And there was no way I wanted those women to hear me comparing their bibs to his bib.

So I just smiled at him briefly and then pulled out a bag of popcorn.

And prayed he wouldn’t say the word, “Bibs!” next.

Fortunately, he let it pass and I sighed a breath of relief.

Until later on…..

When I was happily munching on my peanut butter and jelly sandwich and trying to feed Bubbers his sandwich.

All of a sudden one of the elderly women sitting across the table from us started blowing her nose into her napkin.

I didn’t pay it much mind, but the Bubbers king immediately looked up.

He watched her for a moment, then pointed right at her and said in his sweet, loud voice, “Bubbles!!

The woman froze mid-blow and stared at him.

Bubbles!” he repeated, still pointing at her and then looked at me.

Slowly, her confused stare also moved to me.

And my mind went blank.

What do I say?? I thought with panic.

“Ha, ha!  We don’t like the word ‘boogers’, so we call them ‘bubbles’ because that’s what they are when Bubbers is sick.  So he’s pointing out the fact that you’re blowing your boogers and waiting for me to validate his observation.”

Somehow, that explanation didn’t sound right.

And yet, I always knew this day would come.

But I never thought it would come so soon.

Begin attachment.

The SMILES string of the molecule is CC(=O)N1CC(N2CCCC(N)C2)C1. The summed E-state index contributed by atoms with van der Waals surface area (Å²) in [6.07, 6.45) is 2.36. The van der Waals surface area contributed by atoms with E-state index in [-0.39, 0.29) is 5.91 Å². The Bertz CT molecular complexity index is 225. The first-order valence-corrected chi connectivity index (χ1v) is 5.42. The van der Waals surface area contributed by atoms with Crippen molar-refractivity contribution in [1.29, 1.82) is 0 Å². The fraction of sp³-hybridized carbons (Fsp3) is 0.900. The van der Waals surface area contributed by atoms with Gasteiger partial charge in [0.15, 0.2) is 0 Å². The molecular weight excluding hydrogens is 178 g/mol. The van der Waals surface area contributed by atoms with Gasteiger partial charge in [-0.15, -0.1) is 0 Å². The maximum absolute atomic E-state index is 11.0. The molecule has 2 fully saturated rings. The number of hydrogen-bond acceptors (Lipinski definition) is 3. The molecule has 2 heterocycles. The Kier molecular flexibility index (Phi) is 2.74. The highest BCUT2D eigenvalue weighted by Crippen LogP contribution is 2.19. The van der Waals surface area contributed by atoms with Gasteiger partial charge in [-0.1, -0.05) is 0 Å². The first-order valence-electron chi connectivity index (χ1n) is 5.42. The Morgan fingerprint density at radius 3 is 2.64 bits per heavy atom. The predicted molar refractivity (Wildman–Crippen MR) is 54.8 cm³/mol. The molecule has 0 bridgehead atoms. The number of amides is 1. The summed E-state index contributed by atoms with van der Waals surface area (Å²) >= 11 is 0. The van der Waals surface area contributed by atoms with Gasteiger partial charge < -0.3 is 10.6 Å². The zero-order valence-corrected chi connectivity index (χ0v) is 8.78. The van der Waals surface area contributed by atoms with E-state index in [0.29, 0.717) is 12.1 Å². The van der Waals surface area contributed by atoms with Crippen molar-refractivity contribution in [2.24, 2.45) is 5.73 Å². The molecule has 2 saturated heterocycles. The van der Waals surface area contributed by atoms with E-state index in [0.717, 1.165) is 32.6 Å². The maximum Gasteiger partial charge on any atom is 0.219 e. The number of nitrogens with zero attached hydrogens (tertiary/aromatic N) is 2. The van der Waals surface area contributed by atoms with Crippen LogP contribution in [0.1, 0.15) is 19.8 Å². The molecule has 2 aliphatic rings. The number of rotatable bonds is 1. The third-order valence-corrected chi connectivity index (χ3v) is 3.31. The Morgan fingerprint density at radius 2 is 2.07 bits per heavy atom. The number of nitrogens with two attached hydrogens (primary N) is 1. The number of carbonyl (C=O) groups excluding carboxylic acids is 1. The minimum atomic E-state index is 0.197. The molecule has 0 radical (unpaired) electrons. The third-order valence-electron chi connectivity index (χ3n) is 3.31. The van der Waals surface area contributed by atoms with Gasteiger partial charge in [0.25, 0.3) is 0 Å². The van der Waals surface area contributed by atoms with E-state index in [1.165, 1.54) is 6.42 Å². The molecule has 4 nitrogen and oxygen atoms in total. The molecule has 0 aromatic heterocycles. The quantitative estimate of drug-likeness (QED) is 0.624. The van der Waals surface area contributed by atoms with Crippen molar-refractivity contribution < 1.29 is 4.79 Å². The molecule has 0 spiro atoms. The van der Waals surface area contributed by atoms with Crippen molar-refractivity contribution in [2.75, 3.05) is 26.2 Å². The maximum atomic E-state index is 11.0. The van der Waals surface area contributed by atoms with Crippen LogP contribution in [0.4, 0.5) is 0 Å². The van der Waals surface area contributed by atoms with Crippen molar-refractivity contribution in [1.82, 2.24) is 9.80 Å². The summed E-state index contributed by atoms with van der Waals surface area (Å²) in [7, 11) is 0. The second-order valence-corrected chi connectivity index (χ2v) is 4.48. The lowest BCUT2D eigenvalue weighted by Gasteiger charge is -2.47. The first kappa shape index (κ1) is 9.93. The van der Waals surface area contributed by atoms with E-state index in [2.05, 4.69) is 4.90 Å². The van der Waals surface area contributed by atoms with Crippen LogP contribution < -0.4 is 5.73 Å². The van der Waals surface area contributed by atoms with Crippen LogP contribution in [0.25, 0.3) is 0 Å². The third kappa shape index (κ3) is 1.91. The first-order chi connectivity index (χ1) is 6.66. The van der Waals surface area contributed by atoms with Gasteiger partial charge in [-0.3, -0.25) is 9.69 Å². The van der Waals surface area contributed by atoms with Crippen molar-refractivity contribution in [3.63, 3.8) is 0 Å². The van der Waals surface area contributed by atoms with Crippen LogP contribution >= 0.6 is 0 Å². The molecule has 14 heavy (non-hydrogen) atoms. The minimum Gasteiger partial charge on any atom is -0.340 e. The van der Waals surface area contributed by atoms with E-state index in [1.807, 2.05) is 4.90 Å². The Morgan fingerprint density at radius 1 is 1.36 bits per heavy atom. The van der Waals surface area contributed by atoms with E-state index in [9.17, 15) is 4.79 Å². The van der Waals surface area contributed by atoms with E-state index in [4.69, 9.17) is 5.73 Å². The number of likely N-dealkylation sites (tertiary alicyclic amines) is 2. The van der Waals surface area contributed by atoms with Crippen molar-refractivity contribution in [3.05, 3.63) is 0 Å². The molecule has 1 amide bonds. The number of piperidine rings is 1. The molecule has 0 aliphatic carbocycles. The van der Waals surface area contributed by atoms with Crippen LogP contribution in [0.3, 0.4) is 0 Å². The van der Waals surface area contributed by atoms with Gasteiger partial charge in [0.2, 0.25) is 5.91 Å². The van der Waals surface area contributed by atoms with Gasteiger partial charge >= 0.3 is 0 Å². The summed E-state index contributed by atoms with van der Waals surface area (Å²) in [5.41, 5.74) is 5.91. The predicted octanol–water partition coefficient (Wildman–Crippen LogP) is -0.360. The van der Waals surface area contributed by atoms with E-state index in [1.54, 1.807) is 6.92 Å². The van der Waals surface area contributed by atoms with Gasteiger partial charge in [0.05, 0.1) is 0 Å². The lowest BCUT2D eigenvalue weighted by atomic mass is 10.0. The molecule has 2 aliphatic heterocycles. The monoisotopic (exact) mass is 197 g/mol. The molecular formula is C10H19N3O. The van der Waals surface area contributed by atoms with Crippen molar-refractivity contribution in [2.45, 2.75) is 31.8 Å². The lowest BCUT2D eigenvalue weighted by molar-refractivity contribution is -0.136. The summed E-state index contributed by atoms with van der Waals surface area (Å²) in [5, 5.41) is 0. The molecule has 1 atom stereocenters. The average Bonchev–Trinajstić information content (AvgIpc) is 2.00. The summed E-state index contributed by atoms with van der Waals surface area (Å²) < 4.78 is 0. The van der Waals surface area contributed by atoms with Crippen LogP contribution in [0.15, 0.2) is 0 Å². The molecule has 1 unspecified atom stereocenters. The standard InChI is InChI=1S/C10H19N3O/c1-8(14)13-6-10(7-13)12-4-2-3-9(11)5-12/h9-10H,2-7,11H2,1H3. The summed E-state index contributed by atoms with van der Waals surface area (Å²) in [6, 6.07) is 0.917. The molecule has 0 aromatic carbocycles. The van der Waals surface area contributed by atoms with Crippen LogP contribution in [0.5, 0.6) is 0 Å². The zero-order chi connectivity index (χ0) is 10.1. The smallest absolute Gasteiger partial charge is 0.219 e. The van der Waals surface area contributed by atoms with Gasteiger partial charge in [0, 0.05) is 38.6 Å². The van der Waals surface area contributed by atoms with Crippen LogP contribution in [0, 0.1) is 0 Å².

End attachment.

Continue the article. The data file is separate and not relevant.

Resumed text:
And I was nowhere near ready to confront it.

So I didn’t say anything.

But she just kept staring at me.

So I needed to say something.

And finally I attempted a smile and mumbled something like, “That’s what we call them,” without explaining what “them” was and then buried my head in my lunch bag.

—–

The Woman with One Eye

Thankfully, the rest of our lunch went smoothly and then it was time to make our rounds through the dining room to greet each resident.

The Bubbers king smiled, said, “Hi”, gave high fives and tried to play with their walkers.

And one sweet woman held his little hand and said with tears in her eyes, “God bless you.”

Then she took a little container of grape jelly off the table and handed it to him, saying, “Give this to your mother.”

So he did and I thanked her with a big smile and touched heart.

Then we moved on to the other residents.